Know Your Customer, or KYC, are details that cryptocurrency exchanges and most centralized crypto platforms request to verify the identity of their clients.
What Is Know Your Customer (KYC)?
KYC, also called know your customer/client, is an act in cryptocurrency exchanges or financial institutions used as a verification process to understand or verify the identity of their customers. It is a vital part of the platform regulations created to prevent fraudulent activities such as money laundering and finance terrorism.
KYC isn’t only limited to just cryptocurrency exchanges alone. It is standard practice for investment industries like banks, insurance agencies, and others to ensure that they have and know some specific vital details about their customers.
These details could be the customer’s knowledge about their expertise, financial position, risk tolerance, and personal information such as; government-issued ID, driver’s license, international passport, and more. This could also be similar to the crypto type of KYC details.
KYC is a requirement a customer will need to fulfill to sign up for platforms like investment industries or cryptocurrency exchanges, and it could also be compulsory to provide this information if you’d like to use their services. It is common in credit companies, insurance agencies and banks. And this aim is nothing harmful. It is to ensure their customers do not participate in fraudulent activities or financial crimes.
Investment industries aside, KYC has been a policy that must be followed in the global finance sectors to prevent illegal transactions made from unlawful activity. This policy has given financial institutions insurance that their business is being executed lawfully.
The processes of KYC usually start with requesting the customer’s basic details, such as birthday, account number, full name, and other social security details, in electronic identity verification. These details could be of help when trying to trace the genesis of a financial crime.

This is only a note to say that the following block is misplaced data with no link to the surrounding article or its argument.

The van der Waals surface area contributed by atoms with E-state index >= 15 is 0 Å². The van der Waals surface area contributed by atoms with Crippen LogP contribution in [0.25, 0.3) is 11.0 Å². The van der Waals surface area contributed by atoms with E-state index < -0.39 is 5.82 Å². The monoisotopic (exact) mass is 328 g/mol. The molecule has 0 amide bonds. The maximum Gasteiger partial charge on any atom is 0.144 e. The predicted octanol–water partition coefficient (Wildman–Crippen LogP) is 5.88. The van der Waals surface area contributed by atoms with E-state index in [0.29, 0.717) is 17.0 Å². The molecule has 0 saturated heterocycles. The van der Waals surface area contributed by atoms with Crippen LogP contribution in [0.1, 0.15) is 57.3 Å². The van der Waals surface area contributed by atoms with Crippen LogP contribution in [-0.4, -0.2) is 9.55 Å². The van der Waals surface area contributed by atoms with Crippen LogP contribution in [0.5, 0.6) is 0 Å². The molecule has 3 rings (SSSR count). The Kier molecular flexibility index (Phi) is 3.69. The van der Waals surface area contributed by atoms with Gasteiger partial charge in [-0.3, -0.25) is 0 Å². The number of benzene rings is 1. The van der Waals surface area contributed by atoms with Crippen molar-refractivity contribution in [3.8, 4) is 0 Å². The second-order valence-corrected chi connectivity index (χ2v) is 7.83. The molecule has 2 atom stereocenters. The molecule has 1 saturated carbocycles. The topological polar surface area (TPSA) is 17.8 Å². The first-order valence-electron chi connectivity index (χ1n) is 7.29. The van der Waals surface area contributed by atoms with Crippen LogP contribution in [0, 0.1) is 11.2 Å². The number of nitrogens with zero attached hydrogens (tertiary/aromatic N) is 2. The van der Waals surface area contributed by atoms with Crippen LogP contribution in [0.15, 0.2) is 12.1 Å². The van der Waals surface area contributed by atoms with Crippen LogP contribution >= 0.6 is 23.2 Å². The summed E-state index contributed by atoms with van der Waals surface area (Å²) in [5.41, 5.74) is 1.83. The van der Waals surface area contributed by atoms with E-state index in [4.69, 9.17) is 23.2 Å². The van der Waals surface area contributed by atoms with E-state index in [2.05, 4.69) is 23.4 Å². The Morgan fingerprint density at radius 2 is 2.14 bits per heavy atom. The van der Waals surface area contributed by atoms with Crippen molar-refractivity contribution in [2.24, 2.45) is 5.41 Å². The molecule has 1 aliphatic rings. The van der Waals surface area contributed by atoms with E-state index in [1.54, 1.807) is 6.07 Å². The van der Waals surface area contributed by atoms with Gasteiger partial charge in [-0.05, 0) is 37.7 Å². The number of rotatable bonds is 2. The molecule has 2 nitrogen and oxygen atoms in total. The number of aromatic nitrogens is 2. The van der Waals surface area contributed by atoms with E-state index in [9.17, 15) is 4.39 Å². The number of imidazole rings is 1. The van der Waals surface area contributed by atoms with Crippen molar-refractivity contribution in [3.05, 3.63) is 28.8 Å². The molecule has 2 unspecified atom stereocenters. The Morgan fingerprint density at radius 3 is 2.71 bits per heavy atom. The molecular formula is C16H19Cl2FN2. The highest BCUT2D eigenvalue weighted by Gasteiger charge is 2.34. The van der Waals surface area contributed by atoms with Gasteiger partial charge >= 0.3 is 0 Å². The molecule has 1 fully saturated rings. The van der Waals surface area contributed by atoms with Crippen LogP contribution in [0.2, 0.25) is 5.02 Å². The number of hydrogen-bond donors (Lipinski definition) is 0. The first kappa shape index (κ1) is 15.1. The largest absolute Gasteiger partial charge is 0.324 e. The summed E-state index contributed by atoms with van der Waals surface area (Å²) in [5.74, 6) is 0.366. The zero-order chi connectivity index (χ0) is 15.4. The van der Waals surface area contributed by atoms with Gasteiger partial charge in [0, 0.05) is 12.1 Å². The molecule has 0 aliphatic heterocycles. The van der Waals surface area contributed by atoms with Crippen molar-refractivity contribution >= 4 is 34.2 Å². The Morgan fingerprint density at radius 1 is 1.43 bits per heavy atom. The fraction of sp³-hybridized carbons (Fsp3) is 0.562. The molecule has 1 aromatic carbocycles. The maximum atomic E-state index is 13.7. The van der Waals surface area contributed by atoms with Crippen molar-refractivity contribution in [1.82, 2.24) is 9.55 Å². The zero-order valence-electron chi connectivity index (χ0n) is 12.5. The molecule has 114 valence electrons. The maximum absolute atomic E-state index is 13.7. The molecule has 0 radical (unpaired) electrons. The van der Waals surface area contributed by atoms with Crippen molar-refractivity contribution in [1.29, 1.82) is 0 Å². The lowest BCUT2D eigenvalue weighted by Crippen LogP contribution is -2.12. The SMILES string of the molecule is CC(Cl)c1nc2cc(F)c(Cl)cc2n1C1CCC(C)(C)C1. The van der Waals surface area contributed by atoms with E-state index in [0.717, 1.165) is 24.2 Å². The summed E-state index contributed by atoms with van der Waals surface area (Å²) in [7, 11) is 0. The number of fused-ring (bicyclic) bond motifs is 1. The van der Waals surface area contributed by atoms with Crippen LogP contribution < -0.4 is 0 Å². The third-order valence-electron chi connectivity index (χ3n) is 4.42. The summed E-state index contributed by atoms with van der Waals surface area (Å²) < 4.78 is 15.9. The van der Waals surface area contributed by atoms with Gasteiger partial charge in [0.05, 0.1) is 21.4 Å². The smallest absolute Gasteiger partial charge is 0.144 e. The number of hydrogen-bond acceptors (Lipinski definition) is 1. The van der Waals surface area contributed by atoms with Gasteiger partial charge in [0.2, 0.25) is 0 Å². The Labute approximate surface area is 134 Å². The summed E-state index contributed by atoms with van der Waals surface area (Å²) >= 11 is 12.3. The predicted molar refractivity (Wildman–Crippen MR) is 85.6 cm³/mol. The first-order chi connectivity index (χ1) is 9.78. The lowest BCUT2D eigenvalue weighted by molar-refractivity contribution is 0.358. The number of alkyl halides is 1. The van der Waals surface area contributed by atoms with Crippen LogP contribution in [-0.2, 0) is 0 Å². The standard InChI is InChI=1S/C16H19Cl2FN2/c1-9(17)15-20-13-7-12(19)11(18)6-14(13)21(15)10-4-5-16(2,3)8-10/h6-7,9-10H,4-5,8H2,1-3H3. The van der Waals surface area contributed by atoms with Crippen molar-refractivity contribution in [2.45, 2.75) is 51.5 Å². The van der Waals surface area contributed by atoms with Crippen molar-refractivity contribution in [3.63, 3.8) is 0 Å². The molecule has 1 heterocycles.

After collecting these information details, institutions check a database of all personal details censured for corruption to see if any of their customer’s details may be similar. These details could also be compared to a list of authorizations or politically recognized individuals. After all of these are done, the institutions can know the risk level involved in allowing a customer to use their platform.
Cryptocurrency exchanges have also joined in making KYC a requirement for customers to be cautious of criminals using digital currencies.
What Are The Requirements for KYC?
1. Customer Identification Program (CIP)
Every firm must have three basic pieces of information about its clients.
- Complete name
- Date of birth (age)
- Contact number
- Email address (optional)
This information should be used to figure out if the person is wanted in any criminal offense or a defaulter of any financial institution. Furthermore, firms can use this information to scan the person in various databases. Crypto Know Your Customer rules are also the same.
2. Customer Due Diligence (CDD)
Customer Due Diligence is a process through which a firm ensures that the information collected during the identification program remains safe. Firms evaluate the nature of existing relationships to make sure all activity matches with historical information about the customer. The objective is to verify the applicant’s identity and asses the riskiness.
3. Enhanced Due Diligence (EDD)
This is a requirement not commonly followed by many firms. If some person is flagged by the software, firms start EDD and may ask for further information such as the source of income, management reports, and more. The firms ask to upload pictures of ID cards and bank statements as well. Some brokers, exchanges, and financial institutions have made these steps compulsory in their registration forms. Know Your Customer cryptocurrency platform requirements are also the same.
Can I Buy Cryptocurrency Without KYC?
Short answer is yes.
Depending on the cryptocurrency exchange you want to make use of. Not all cryptocurrency exchanges make use of the KYC policy. However, some crypto exchanges that are regulated and require a KYC verification to use their platform might allow new users to trade in smaller amounts of cryptocurrency before actually requiring them to go through the KYC verification process.
A platform that doesn’t require KYC means that the services made there may not be administered by a regulatory council. However, this could be something impartial. But it could also be harmful if the service turns out fraudulent.